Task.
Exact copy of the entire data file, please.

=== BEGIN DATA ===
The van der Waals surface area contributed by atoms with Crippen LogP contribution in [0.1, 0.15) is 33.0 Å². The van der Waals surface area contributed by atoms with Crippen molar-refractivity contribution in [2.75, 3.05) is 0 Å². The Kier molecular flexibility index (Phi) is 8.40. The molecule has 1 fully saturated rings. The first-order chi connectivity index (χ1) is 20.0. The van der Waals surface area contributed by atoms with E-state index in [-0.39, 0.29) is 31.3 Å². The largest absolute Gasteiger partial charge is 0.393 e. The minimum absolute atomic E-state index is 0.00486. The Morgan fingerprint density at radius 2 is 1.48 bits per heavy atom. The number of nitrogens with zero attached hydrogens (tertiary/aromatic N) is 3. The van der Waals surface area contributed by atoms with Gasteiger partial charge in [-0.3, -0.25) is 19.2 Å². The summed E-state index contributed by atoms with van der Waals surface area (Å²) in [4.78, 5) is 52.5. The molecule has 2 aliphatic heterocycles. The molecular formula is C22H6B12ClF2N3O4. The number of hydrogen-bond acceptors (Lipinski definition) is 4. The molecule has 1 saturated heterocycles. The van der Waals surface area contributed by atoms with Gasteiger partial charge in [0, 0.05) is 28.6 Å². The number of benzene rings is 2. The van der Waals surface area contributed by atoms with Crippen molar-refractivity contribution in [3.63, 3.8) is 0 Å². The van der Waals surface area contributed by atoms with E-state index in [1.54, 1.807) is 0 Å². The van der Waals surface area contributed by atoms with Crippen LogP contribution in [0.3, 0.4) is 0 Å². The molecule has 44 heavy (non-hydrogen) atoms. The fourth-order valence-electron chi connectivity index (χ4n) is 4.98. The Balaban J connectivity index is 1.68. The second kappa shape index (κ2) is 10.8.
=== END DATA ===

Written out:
The van der Waals surface area contributed by atoms with Crippen LogP contribution in [0.1, 0.15) is 33.0 Å². The van der Waals surface area contributed by atoms with Crippen molar-refractivity contribution in [2.75, 3.05) is 0 Å². The Kier molecular flexibility index (Phi) is 8.40. The molecule has 1 fully saturated rings. The first-order chi connectivity index (χ1) is 20.0. The van der Waals surface area contributed by atoms with E-state index in [-0.39, 0.29) is 31.3 Å². The largest absolute Gasteiger partial charge is 0.393 e. The minimum absolute atomic E-state index is 0.00486. The Morgan fingerprint density at radius 2 is 1.48 bits per heavy atom. The number of nitrogens with zero attached hydrogens (tertiary/aromatic N) is 3. The van der Waals surface area contributed by atoms with Gasteiger partial charge in [-0.3, -0.25) is 19.2 Å². The summed E-state index contributed by atoms with van der Waals surface area (Å²) in [4.78, 5) is 52.5. The molecule has 2 aliphatic heterocycles. The molecular formula is C22H6B12ClF2N3O4. The number of hydrogen-bond acceptors (Lipinski definition) is 4. The molecule has 1 saturated heterocycles. The van der Waals surface area contributed by atoms with Gasteiger partial charge in [0, 0.05) is 28.6 Å². The number of benzene rings is 2. The van der Waals surface area contributed by atoms with Crippen molar-refractivity contribution in [3.63, 3.8) is 0 Å². The van der Waals surface area contributed by atoms with E-state index in [1.54, 1.807) is 0 Å². The van der Waals surface area contributed by atoms with Crippen LogP contribution in [0.3, 0.4) is 0 Å². The molecule has 44 heavy (non-hydrogen) atoms. The fourth-order valence-electron chi connectivity index (χ4n) is 4.98. The Balaban J connectivity index is 1.68. The second kappa shape index (κ2) is 10.8.